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This article is part of the supplement: São Paulo Advanced School of Comparative Oncology: Abstracts

Open Access Oral presentation

Differentially expressed genes responsible for insensitivity of CD34+ cells to kinase inhibitors in patients with chronic myeloid leukemia

Caroline FA Moreira-Nunes12*, Tereza CB Azevedo3, Ana CS Beltrão3, Larissa TVM Francês2, Rodrigo GMA Sousa4, Israel T Silva4, Artur Silva1, Wilson A Silva4 and José AR Lemos12

Author Affiliations

1 Institute of Biological Science, University Federal of Pará. Belém-Pará, Brazil

2 Center of Hemotherapy and Hematology of Pará – HEMOPA Foundation. Belém-Para, Brazil

3 Department of Hematology - Ophir Loyola Hospital. Belém-Para, Brazil

4 Department of Genetics, School of Medicine of Ribeirão Preto, University of São Paulo, Ribeirão Preto, São Paulo, Brazil

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BMC Proceedings 2013, 7(Suppl 2):O1  doi:10.1186/1753-6561-7-S2-O1

The electronic version of this article is the complete one and can be found online at: http://www.biomedcentral.com/1753-6561/7/S2/O1


Published:4 April 2013

© 2013 Moreira-Nunes et al; licensee BioMed Central Ltd.

This is an Open Access article distributed under the terms of the Creative Commons Attribution License (http://creativecommons.org/licenses/by/2.0), which permits unrestricted use, distribution, and reproduction in any medium, provided the original work is properly cited.

Background

Chronic Myeloid Leukemia (CML) is a clonal myeloproliferative disorder characterized by formation of BCR-ABL fusion that encodes the p210 oncoprotein, which has a tyrosine kinase activity that confers an adaptive advantage to leukemic cells. Imatinib mesylate (IM) acts specifically on p210. Imatinib is able to reduce the differentiated cells (CD66b+) efficiently, but it has not the same effect on the stem cells (CD34+), which can be kept alive during treatment. Our aim was to identify expressed genes in CD34+ and CD66b+ cells as candidates for kinase inhibitors transport.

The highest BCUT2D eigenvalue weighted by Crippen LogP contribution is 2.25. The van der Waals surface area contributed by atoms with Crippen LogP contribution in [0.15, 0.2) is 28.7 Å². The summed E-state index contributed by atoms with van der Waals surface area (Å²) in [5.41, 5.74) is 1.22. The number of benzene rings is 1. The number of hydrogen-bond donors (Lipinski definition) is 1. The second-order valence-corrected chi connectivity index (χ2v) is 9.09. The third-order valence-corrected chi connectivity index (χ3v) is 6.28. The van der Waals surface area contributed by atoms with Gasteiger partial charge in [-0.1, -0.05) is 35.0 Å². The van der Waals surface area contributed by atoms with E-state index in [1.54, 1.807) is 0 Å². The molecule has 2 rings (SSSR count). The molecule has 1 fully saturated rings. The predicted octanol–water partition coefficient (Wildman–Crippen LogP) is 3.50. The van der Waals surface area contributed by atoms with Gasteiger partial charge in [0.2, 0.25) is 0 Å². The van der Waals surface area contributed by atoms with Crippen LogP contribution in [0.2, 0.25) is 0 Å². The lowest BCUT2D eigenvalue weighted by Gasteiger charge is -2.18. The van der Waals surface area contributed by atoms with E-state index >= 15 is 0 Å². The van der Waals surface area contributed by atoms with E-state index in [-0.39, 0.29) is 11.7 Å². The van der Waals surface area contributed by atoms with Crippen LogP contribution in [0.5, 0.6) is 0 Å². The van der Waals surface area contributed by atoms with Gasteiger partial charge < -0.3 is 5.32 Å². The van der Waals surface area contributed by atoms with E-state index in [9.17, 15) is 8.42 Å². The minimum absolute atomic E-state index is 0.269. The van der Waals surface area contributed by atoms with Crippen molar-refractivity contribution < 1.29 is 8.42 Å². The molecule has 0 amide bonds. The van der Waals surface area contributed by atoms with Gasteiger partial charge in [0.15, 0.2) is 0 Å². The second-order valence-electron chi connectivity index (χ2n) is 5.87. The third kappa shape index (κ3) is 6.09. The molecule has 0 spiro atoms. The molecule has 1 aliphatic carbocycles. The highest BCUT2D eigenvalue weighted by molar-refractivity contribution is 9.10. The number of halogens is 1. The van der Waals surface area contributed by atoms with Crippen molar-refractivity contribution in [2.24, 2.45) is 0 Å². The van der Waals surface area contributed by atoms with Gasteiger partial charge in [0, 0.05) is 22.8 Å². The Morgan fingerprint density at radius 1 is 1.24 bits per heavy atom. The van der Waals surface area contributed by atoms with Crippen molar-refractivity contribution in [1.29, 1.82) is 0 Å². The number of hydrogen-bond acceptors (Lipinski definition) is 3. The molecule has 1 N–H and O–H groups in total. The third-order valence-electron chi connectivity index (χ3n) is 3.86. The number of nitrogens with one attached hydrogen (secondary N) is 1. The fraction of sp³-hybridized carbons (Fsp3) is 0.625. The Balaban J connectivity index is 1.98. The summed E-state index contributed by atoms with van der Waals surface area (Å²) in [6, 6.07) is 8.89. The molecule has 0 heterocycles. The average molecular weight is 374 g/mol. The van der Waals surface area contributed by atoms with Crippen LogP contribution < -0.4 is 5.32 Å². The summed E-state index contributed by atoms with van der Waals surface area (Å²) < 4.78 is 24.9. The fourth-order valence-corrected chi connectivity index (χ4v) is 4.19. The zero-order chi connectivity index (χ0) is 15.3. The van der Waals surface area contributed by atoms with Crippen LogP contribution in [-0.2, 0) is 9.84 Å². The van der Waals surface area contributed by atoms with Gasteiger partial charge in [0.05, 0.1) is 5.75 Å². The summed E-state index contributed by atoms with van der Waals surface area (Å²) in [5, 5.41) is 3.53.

Materials and methods

CD34+ and CD66b+ cells were isolated from bone marrow (BM) and peripheral blood (PB) of five patients with CML, in optimal response, and 1 control. The samples were sequenced on SOLiDTM platform for whole transcriptome analysis. We analyzed the Gene Ontology annotation, and the software Cufflinks were used to identify the differential expression of genes in patients (BM x PB) and controls (BM x PB).

Results

In pooled patient samples, we identified the expression of SLC22A1 influx gene in both, BM and PB samples, without any significant change (p ≤ 0,05), and expression of SLCO1A2 influx gene only in PB sample. Thus its presence could not be identified in any of the control samples. The overexpression of ABC efflux gene family (ABCB1; ABCG2; ABCC1), were found only in BM cells of patients. The presence of other two genes responsible for the drug efflux was also found exclusively in BM pool sample of patients, SLC47A1 and SLC47A2.

Conclusions

Over-representation of drug influx and absence of drug efflux channels in mature cells, and the reverse in stem cells of patients with CML may explain the insensitivity of CD34+ cells to IM treatment and consequent failure to eliminate minimal residual disease.

Financial support

Novartis Oncology of Brazil.